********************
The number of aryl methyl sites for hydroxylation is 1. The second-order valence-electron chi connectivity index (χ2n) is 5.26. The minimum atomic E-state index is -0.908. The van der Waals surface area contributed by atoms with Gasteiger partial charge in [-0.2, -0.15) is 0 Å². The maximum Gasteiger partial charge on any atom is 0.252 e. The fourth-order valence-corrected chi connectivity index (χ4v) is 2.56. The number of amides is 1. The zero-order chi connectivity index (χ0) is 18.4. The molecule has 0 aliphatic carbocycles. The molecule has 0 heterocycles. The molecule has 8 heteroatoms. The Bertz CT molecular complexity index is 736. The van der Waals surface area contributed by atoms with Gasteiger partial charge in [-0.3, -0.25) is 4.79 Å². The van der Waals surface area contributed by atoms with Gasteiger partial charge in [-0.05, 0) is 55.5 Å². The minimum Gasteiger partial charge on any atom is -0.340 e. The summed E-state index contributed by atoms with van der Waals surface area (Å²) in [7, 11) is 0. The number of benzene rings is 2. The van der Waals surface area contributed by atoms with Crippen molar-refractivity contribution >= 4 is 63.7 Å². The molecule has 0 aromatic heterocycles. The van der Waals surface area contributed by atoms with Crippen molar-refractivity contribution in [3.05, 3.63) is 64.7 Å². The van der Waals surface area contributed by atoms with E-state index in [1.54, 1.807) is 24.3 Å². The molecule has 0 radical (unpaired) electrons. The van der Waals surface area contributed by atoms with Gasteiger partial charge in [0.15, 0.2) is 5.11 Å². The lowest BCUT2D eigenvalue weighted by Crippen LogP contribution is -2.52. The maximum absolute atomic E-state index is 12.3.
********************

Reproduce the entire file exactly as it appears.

The number of aryl methyl sites for hydroxylation is 1. The second-order valence-electron chi connectivity index (χ2n) is 5.26. The minimum atomic E-state index is -0.908. The van der Waals surface area contributed by atoms with Gasteiger partial charge in [-0.2, -0.15) is 0 Å². The maximum Gasteiger partial charge on any atom is 0.252 e. The fourth-order valence-corrected chi connectivity index (χ4v) is 2.56. The number of amides is 1. The zero-order chi connectivity index (χ0) is 18.4. The molecule has 0 aliphatic carbocycles. The molecule has 0 heterocycles. The molecule has 8 heteroatoms. The Bertz CT molecular complexity index is 736. The van der Waals surface area contributed by atoms with Gasteiger partial charge in [-0.3, -0.25) is 4.79 Å². The van der Waals surface area contributed by atoms with Gasteiger partial charge in [-0.05, 0) is 55.5 Å². The minimum Gasteiger partial charge on any atom is -0.340 e. The summed E-state index contributed by atoms with van der Waals surface area (Å²) in [7, 11) is 0. The number of benzene rings is 2. The van der Waals surface area contributed by atoms with Crippen molar-refractivity contribution >= 4 is 63.7 Å². The molecule has 0 aromatic heterocycles. The van der Waals surface area contributed by atoms with Crippen molar-refractivity contribution in [3.05, 3.63) is 64.7 Å². The van der Waals surface area contributed by atoms with E-state index in [1.54, 1.807) is 24.3 Å². The molecule has 0 radical (unpaired) electrons. The van der Waals surface area contributed by atoms with Gasteiger partial charge in [0.15, 0.2) is 5.11 Å². The lowest BCUT2D eigenvalue weighted by Crippen LogP contribution is -2.52. The maximum absolute atomic E-state index is 12.3.